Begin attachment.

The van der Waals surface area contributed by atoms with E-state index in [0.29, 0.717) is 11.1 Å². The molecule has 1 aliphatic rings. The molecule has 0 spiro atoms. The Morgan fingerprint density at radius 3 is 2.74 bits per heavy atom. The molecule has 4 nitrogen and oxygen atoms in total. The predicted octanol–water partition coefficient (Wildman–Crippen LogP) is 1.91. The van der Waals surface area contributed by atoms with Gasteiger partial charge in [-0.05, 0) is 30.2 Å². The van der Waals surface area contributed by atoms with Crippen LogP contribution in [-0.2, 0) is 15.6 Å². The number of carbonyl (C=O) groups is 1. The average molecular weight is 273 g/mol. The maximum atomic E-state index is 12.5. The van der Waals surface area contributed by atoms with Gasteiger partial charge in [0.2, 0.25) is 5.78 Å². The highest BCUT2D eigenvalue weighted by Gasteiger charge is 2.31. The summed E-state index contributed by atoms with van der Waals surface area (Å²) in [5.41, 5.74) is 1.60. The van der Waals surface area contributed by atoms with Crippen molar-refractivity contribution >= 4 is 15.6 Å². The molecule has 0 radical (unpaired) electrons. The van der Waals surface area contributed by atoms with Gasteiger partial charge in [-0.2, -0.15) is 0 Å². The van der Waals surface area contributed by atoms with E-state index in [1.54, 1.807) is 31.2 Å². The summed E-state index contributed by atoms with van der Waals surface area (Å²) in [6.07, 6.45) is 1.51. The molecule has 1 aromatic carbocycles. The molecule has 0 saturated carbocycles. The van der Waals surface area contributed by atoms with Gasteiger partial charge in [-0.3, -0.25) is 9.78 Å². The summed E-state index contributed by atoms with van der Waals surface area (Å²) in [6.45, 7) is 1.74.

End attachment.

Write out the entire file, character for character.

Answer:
The van der Waals surface area contributed by atoms with E-state index in [0.29, 0.717) is 11.1 Å². The molecule has 1 aliphatic rings. The molecule has 0 spiro atoms. The Morgan fingerprint density at radius 3 is 2.74 bits per heavy atom. The molecule has 4 nitrogen and oxygen atoms in total. The predicted octanol–water partition coefficient (Wildman–Crippen LogP) is 1.91. The van der Waals surface area contributed by atoms with Gasteiger partial charge in [-0.05, 0) is 30.2 Å². The van der Waals surface area contributed by atoms with Crippen LogP contribution in [-0.2, 0) is 15.6 Å². The number of carbonyl (C=O) groups is 1. The average molecular weight is 273 g/mol. The maximum atomic E-state index is 12.5. The van der Waals surface area contributed by atoms with Gasteiger partial charge in [0.2, 0.25) is 5.78 Å². The highest BCUT2D eigenvalue weighted by Gasteiger charge is 2.31. The summed E-state index contributed by atoms with van der Waals surface area (Å²) in [5.41, 5.74) is 1.60. The van der Waals surface area contributed by atoms with Crippen molar-refractivity contribution >= 4 is 15.6 Å². The molecule has 0 radical (unpaired) electrons. The van der Waals surface area contributed by atoms with Gasteiger partial charge in [-0.2, -0.15) is 0 Å². The van der Waals surface area contributed by atoms with E-state index in [1.54, 1.807) is 31.2 Å². The summed E-state index contributed by atoms with van der Waals surface area (Å²) in [6.07, 6.45) is 1.51. The molecule has 1 aromatic carbocycles. The molecule has 0 saturated carbocycles. The van der Waals surface area contributed by atoms with Gasteiger partial charge in [-0.3, -0.25) is 9.78 Å². The summed E-state index contributed by atoms with van der Waals surface area (Å²) in [6.45, 7) is 1.74.